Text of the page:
It was almost a throw away comment, coming in the last half hour of a four part lecture series on “Truth and History in the Bible.” But in it lies the germ of revolution, with the power to rock traditional understandings of Jewish history, religion and the even the very underpinnings of rabbinic authority.



The comment: that the first book of the Torah was not Genesis but Deuteronomy. Or, to put it perhaps more accurately: the other four books of the Pentateuch did not become authoritative until after Deuteronomy.



The speaker was Brandeis University Professor Marc Brettler and he wasn’t trying to foment unrest. He was just trying to explain why the biblical book of Chronicles seems to be referring to a different version of the Torah than the one referenced in the previous three books of Judges, Samuel and Kings.



Most biblical scholars today, Brettler said, believe that Deuteronomy became “authoritative” as much as several hundred years before Genesis, Exodus, Leviticus and Numbers did. As such, the earlier books of the bible only had Deuteronomy to rely on, while by the time Chronicles came around, the other four books were available. Whether they were only written then or existed in pieces is still up for debate.



Brettler brought a variety of text examples to support his position, such as the number of days for the holiday of Sukkot (7 in Kings, corresponding to Deuteronomy; 8 in Chronicles which matches Leviticus) or whether the Passover sacrifice must be roasted or boiled (or in the clever case of Chronicles, both).



In either case, though, the scholarly position contradicts two classically held Orthodox positions. First, that the Torah was handed down by God through Moses all at once at Sinai. And second, that – even if Sinai didn’t happen exactly as described – then at least the Jewish people had Genesis through Numbers and only later, in the time of Ezra the Scribe, was a fifth book (presumed to be Deuteronomy) “discovered.”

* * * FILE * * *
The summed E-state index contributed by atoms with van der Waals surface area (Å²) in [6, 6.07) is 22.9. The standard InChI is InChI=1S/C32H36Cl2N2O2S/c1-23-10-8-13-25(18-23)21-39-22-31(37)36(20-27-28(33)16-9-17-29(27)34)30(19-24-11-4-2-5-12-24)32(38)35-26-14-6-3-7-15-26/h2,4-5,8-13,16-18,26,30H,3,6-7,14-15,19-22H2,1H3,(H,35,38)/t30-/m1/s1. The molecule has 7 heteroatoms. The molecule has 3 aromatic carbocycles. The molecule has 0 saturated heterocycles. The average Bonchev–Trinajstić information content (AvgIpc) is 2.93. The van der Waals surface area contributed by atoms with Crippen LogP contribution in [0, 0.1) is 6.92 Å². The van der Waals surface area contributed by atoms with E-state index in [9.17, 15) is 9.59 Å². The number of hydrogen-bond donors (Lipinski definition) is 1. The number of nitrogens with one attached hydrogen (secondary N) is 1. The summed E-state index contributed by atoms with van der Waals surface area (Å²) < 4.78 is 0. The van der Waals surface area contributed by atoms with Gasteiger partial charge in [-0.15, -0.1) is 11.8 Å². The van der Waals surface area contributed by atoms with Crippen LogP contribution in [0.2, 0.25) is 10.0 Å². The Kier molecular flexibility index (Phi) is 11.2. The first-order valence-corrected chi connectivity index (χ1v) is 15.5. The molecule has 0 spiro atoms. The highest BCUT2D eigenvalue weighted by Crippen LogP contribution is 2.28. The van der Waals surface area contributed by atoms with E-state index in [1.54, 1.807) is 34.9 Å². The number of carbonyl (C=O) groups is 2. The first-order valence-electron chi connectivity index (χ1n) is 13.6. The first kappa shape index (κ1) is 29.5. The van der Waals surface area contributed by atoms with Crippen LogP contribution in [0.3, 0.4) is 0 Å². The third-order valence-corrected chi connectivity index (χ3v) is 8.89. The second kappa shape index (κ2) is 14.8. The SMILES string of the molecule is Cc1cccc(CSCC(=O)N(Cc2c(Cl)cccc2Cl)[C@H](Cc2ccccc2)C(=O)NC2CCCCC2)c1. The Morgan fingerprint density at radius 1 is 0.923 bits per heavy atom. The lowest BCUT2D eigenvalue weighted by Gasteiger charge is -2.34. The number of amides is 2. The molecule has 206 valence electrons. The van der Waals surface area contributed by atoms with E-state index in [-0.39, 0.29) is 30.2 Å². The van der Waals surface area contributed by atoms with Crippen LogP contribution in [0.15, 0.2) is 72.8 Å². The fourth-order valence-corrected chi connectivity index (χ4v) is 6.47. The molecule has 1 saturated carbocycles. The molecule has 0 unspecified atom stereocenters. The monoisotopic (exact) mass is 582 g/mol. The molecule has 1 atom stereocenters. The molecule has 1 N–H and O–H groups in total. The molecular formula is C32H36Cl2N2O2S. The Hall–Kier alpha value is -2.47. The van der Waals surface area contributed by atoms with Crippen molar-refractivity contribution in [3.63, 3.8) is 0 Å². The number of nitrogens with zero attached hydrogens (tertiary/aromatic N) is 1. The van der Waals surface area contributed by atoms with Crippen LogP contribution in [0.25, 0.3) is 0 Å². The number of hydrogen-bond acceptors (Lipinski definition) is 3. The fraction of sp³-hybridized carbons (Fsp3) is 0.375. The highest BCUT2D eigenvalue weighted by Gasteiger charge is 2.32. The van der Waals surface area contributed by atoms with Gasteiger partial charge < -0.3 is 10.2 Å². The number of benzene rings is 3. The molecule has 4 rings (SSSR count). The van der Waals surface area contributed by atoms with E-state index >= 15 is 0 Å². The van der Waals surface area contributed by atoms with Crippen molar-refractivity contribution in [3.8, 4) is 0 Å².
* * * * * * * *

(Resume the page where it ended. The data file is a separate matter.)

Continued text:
But isn’t the order in which these books became authoritative just a niggling point; a small historical debate mostly of interest to academics? Don’t we have bigger theological fish to fry?



For Brettler, it’s become a mission of sorts. Brettler is the co-founder of TheTorah.com, a website that attempts to jive modern biblical scholarship with a religious lifestyle.



TheTorah.com is about as far on the fringes of Orthodoxy as imaginable, but Brettler believes it is a necessary solution for the growing number of Jews who are no longer willing or able to turn a blind eye to the insights researchers are making in understanding our shared past.



“Not to confront modernity…is suicidal,” the site says on its Current Approaches page. “Defending the faith at all costs turns many people away from tradition. Hiding from the truth never succeeds.”



That truth, according to TheTorah.com, includes the position that “the Torah is a composite document that has developed over time. It is not always historically accurate, and indeed should not be taken as a historical or as a scientific treatise…[But] whether one affirms revelation or not, the Bible remains a sacred work. However, its sacredness is connected to the Jewish community that declares it to be sacred.”